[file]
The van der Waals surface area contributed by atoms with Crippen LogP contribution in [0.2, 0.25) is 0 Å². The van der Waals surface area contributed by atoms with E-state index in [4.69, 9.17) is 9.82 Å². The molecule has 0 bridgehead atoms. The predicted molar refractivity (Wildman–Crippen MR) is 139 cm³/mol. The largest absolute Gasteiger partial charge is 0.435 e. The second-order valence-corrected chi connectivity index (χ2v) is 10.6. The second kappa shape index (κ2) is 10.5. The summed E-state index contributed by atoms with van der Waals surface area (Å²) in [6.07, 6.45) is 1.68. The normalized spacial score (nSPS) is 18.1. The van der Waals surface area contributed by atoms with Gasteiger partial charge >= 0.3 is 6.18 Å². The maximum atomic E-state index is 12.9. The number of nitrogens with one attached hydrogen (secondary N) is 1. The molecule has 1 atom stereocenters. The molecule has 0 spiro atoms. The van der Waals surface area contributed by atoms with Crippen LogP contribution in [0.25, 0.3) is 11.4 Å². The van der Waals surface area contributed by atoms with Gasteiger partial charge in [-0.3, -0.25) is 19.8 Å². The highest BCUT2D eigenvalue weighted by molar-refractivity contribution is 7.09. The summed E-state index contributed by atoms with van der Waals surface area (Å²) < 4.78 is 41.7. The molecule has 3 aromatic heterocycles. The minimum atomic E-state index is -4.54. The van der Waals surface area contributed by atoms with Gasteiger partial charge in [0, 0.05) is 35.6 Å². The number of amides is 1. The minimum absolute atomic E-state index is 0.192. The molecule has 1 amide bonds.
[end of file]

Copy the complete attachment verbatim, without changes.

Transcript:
The van der Waals surface area contributed by atoms with Crippen LogP contribution in [0.2, 0.25) is 0 Å². The van der Waals surface area contributed by atoms with E-state index in [4.69, 9.17) is 9.82 Å². The molecule has 0 bridgehead atoms. The predicted molar refractivity (Wildman–Crippen MR) is 139 cm³/mol. The largest absolute Gasteiger partial charge is 0.435 e. The second-order valence-corrected chi connectivity index (χ2v) is 10.6. The second kappa shape index (κ2) is 10.5. The summed E-state index contributed by atoms with van der Waals surface area (Å²) in [6.07, 6.45) is 1.68. The normalized spacial score (nSPS) is 18.1. The van der Waals surface area contributed by atoms with Gasteiger partial charge >= 0.3 is 6.18 Å². The maximum atomic E-state index is 12.9. The number of nitrogens with one attached hydrogen (secondary N) is 1. The molecule has 1 atom stereocenters. The molecule has 0 spiro atoms. The van der Waals surface area contributed by atoms with Crippen LogP contribution in [0.25, 0.3) is 11.4 Å². The van der Waals surface area contributed by atoms with Gasteiger partial charge in [-0.3, -0.25) is 19.8 Å². The highest BCUT2D eigenvalue weighted by molar-refractivity contribution is 7.09. The summed E-state index contributed by atoms with van der Waals surface area (Å²) < 4.78 is 41.7. The molecule has 3 aromatic heterocycles. The minimum atomic E-state index is -4.54. The van der Waals surface area contributed by atoms with Gasteiger partial charge in [0, 0.05) is 35.6 Å². The number of amides is 1. The minimum absolute atomic E-state index is 0.192. The molecule has 1 amide bonds.